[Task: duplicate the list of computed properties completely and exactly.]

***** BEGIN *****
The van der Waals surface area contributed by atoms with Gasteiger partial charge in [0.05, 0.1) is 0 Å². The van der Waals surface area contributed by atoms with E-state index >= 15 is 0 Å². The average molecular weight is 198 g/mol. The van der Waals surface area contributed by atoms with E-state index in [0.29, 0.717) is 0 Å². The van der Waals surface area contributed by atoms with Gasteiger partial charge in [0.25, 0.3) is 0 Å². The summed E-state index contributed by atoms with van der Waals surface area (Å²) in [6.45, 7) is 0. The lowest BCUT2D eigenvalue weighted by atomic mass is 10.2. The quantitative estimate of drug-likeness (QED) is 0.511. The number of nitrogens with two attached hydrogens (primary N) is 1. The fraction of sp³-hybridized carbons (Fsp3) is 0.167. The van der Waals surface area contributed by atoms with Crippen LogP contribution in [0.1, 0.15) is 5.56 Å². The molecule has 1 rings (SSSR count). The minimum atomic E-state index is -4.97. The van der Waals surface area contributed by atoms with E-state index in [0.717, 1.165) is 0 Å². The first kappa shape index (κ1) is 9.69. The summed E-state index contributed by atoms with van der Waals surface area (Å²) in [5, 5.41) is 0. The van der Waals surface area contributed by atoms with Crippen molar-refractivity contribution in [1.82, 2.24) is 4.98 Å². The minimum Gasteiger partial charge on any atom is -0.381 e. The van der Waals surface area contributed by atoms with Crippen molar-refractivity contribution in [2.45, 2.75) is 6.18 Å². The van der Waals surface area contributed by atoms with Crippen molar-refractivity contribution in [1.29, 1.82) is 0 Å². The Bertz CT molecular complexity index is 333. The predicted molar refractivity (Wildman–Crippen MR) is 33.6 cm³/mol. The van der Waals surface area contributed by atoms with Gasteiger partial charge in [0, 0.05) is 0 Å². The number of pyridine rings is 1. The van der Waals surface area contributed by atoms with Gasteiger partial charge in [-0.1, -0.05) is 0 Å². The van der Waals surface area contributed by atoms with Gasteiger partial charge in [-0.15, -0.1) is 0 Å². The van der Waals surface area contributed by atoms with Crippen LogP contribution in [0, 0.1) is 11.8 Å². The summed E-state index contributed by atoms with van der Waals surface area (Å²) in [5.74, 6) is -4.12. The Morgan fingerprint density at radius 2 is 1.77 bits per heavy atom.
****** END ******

The van der Waals surface area contributed by atoms with Gasteiger partial charge in [0.05, 0.1) is 0 Å². The van der Waals surface area contributed by atoms with E-state index >= 15 is 0 Å². The average molecular weight is 198 g/mol. The van der Waals surface area contributed by atoms with E-state index in [0.29, 0.717) is 0 Å². The van der Waals surface area contributed by atoms with Gasteiger partial charge in [0.25, 0.3) is 0 Å². The summed E-state index contributed by atoms with van der Waals surface area (Å²) in [6.45, 7) is 0. The lowest BCUT2D eigenvalue weighted by atomic mass is 10.2. The quantitative estimate of drug-likeness (QED) is 0.511. The number of nitrogens with two attached hydrogens (primary N) is 1. The fraction of sp³-hybridized carbons (Fsp3) is 0.167. The van der Waals surface area contributed by atoms with Crippen LogP contribution in [0.1, 0.15) is 5.56 Å². The molecule has 1 rings (SSSR count). The minimum atomic E-state index is -4.97. The van der Waals surface area contributed by atoms with E-state index in [0.717, 1.165) is 0 Å². The first kappa shape index (κ1) is 9.69. The summed E-state index contributed by atoms with van der Waals surface area (Å²) in [5, 5.41) is 0. The van der Waals surface area contributed by atoms with Crippen molar-refractivity contribution in [1.82, 2.24) is 4.98 Å². The minimum Gasteiger partial charge on any atom is -0.381 e. The van der Waals surface area contributed by atoms with Crippen molar-refractivity contribution in [2.45, 2.75) is 6.18 Å². The van der Waals surface area contributed by atoms with Crippen molar-refractivity contribution in [1.29, 1.82) is 0 Å². The Bertz CT molecular complexity index is 333. The predicted molar refractivity (Wildman–Crippen MR) is 33.6 cm³/mol. The van der Waals surface area contributed by atoms with Gasteiger partial charge in [0, 0.05) is 0 Å². The number of pyridine rings is 1. The van der Waals surface area contributed by atoms with Gasteiger partial charge in [-0.1, -0.05) is 0 Å². The van der Waals surface area contributed by atoms with Gasteiger partial charge in [-0.15, -0.1) is 0 Å². The van der Waals surface area contributed by atoms with Crippen LogP contribution in [0, 0.1) is 11.8 Å². The summed E-state index contributed by atoms with van der Waals surface area (Å²) in [5.74, 6) is -4.12. The Morgan fingerprint density at radius 2 is 1.77 bits per heavy atom.